Reporter Amanda Lamb traveled to areas devastated by Hurricane Katrina. This blog chronicles her experiences.
- You'll have to do a quick-sign up.....but it's worth it.
You'll see over 100 photos....with descriptions.
- We all knew it was going to happen one day...we just didn't think that day would be in our lifetime. Each generation before us had survived one hurricane after another, and we assumed history would repeat itself.
While the blame game continues....I see the Gulf Coast struggling just for a sense of normalcy.
As for Louisiana....you can blame almost everything on politics. It's our trademark, ever since the days of Huey Long. This is also the same state that almost elected a Klansman as Governor less than 15 years ago.
The Times-Picayune did a remarkable series a few years back almost writing the script as to what would happen in a "what if" scenario. Too bad no one paid attention then....I hope they re-read it now.....http://www.nola.com/hurricane/?/washingaway/
I'll post the entire photo library from our trip soon.
Morale with our group is good….I think our days are running together at times, but we’re really proud of the stories we’ve covered in the past few weeks.
We’ve made the trip back and forth from Mississippi to Louisiana a few times now – and we’re pretty familiar with which roads are open and which areas to avoid. We’ve also become a lean-mean storytelling machine – everyone knows their roles and we’re self-sufficient.
We went back to Gulfport today – and the damage is just amazing. We went to a different part of Gulfport – further down Hwy 90 along the beach. The line of damage that Katrina left basically stretches from New Orleans all the way to the Mississippi/Alabama border (east to west) – and about 50-80 miles inland (north to south). Unfortunately, Katrina may now become the standard for hurricanes when it comes to damage.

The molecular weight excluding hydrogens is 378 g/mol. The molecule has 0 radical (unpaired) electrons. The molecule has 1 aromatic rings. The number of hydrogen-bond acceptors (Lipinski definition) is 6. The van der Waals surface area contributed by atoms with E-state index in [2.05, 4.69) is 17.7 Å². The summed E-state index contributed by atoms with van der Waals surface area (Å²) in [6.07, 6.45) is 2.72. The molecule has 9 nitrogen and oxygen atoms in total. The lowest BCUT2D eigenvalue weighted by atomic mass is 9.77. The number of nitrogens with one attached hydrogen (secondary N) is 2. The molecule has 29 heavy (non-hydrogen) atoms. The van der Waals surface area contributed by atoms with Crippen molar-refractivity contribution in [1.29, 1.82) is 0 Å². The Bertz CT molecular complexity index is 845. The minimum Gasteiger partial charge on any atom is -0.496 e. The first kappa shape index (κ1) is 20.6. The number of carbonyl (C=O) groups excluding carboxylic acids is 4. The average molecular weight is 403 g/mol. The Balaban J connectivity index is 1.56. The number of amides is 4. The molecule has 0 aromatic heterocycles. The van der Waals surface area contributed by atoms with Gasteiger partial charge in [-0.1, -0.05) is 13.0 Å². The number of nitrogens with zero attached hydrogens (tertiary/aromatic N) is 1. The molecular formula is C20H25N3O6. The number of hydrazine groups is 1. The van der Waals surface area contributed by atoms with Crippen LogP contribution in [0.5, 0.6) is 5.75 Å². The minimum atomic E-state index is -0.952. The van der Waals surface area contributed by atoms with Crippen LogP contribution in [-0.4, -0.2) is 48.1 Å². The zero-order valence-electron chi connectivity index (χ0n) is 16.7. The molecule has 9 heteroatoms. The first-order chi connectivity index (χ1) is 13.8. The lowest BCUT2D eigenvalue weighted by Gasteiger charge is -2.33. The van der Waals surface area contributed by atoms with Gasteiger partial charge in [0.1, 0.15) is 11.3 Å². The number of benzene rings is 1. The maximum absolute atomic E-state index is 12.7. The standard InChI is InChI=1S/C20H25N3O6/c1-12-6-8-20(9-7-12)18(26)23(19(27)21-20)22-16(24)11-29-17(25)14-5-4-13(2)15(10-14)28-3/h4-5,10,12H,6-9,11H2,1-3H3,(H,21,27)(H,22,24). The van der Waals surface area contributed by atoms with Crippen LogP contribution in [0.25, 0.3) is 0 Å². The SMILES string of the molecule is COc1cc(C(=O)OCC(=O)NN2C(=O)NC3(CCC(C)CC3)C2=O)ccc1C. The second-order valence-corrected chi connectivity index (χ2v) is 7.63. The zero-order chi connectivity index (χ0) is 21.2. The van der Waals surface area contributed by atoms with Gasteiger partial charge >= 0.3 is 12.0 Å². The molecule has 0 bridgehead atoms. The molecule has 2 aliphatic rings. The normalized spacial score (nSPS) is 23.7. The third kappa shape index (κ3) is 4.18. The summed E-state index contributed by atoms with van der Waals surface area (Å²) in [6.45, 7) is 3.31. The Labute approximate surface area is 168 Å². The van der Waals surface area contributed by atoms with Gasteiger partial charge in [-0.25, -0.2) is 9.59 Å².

We hope to be back at some point this week. I don’t think I’ll ever be able to put...
- We're back in Gulfport, Mississippi today...Got a chance to walk around the neighborhoods a little bit. It's still amazing to me how complete the destruction is. Homes were moved a quarter mile inland by the storm surge. There are piles of debris everywhere- an effort to clear the streets, but the homeowners seem to be doing little to cleanup. Clearly it's an overwhelming task. Personal belongings are what really make you pause as you walk through the debris- a high school yearbook from the 1940's complete with notes from friends- albums, photographs that are torn, and waterlogged, but still clear enough to make out. Today alone I saw a wedding photo, a picture of a woman in a naval uniform, a school picture of a little boy. Helicopters fly over us every few miniutes and military in humvees roll by. There are American flags everywhere- tied to trees, debris, whatever anyone can find to hold them up. Many of the homes that are still partially standing have notes on them in spraypaint-"We...
New Orleans- We got lost today on the way to our story and ended up in New Orleans. Access to the city is supposed to be blocked, but clearly there are ways to get in, even by mistake. It’s a ghost town. Abandoned cars and trash are everywhere. The military and police line the streets. The water is gone, but what’s left is a lot of destruction. On every block you see smashed storefronts and debris. It’s eerie to be in such an urban environment and see so few people. As you drive in and out of the city the Superdome looms with its damaged roof, an ominous reminder of mistakes made. On Highway 10 just below the Superdome there are chairs, tables, bottles of water, places where people were living after the flooding.
Orleans Parish/Ninth Ward: This community just southwest of the city limits was completely under water. The streets are filled with mud and sewage several feet deep It’s the worst damage I’ve seen anywhere in the Gulf states- it’s actually the worst...
What would your first thought be if you LOST your cellphone? Mine would be panic ... because of all the contacts, pictures and texts on there. I'm sure you have personal information you'd never want anyone to see.
WRAL and The Fayetteville Observer have joined forces and are now working from the same newsroom to cover the city of Fayetteville, the military and surrounding counties.
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